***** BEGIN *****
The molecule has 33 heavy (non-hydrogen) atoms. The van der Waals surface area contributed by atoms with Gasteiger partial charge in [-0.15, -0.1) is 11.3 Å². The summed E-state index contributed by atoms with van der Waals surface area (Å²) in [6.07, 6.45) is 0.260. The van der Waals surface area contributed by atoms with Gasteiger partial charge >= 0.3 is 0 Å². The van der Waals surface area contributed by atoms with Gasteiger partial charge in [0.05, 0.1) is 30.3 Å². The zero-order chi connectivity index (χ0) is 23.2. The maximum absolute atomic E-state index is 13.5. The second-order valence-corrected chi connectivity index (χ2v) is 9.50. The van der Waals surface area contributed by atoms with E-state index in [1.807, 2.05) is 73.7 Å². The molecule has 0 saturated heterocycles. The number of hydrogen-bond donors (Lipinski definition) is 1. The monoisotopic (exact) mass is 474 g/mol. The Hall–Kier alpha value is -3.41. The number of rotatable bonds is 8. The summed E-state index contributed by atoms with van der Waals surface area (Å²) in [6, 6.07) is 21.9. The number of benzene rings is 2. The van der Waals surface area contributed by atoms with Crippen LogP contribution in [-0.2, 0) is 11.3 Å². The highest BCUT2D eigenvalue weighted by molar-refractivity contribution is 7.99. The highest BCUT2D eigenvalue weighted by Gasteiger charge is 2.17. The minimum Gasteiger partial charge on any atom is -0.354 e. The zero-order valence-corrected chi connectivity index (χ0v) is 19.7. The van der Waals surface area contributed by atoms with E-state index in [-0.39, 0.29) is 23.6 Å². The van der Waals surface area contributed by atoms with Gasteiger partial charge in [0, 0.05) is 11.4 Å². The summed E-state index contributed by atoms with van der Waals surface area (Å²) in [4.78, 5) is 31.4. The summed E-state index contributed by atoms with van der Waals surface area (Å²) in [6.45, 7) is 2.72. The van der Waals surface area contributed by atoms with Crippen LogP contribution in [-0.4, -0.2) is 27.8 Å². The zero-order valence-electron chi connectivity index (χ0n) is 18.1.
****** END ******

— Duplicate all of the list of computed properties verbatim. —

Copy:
The molecule has 33 heavy (non-hydrogen) atoms. The van der Waals surface area contributed by atoms with Gasteiger partial charge in [-0.15, -0.1) is 11.3 Å². The summed E-state index contributed by atoms with van der Waals surface area (Å²) in [6.07, 6.45) is 0.260. The van der Waals surface area contributed by atoms with Gasteiger partial charge >= 0.3 is 0 Å². The van der Waals surface area contributed by atoms with Gasteiger partial charge in [0.05, 0.1) is 30.3 Å². The zero-order chi connectivity index (χ0) is 23.2. The maximum absolute atomic E-state index is 13.5. The second-order valence-corrected chi connectivity index (χ2v) is 9.50. The van der Waals surface area contributed by atoms with E-state index in [1.807, 2.05) is 73.7 Å². The molecule has 0 saturated heterocycles. The number of hydrogen-bond donors (Lipinski definition) is 1. The monoisotopic (exact) mass is 474 g/mol. The Hall–Kier alpha value is -3.41. The number of rotatable bonds is 8. The summed E-state index contributed by atoms with van der Waals surface area (Å²) in [6, 6.07) is 21.9. The number of benzene rings is 2. The van der Waals surface area contributed by atoms with Crippen LogP contribution in [-0.2, 0) is 11.3 Å². The highest BCUT2D eigenvalue weighted by molar-refractivity contribution is 7.99. The highest BCUT2D eigenvalue weighted by Gasteiger charge is 2.17. The minimum Gasteiger partial charge on any atom is -0.354 e. The zero-order valence-corrected chi connectivity index (χ0v) is 19.7. The van der Waals surface area contributed by atoms with E-state index in [-0.39, 0.29) is 23.6 Å². The van der Waals surface area contributed by atoms with Gasteiger partial charge in [0, 0.05) is 11.4 Å². The summed E-state index contributed by atoms with van der Waals surface area (Å²) in [4.78, 5) is 31.4. The summed E-state index contributed by atoms with van der Waals surface area (Å²) in [6.45, 7) is 2.72. The van der Waals surface area contributed by atoms with Crippen LogP contribution in [-0.4, -0.2) is 27.8 Å². The zero-order valence-electron chi connectivity index (χ0n) is 18.1.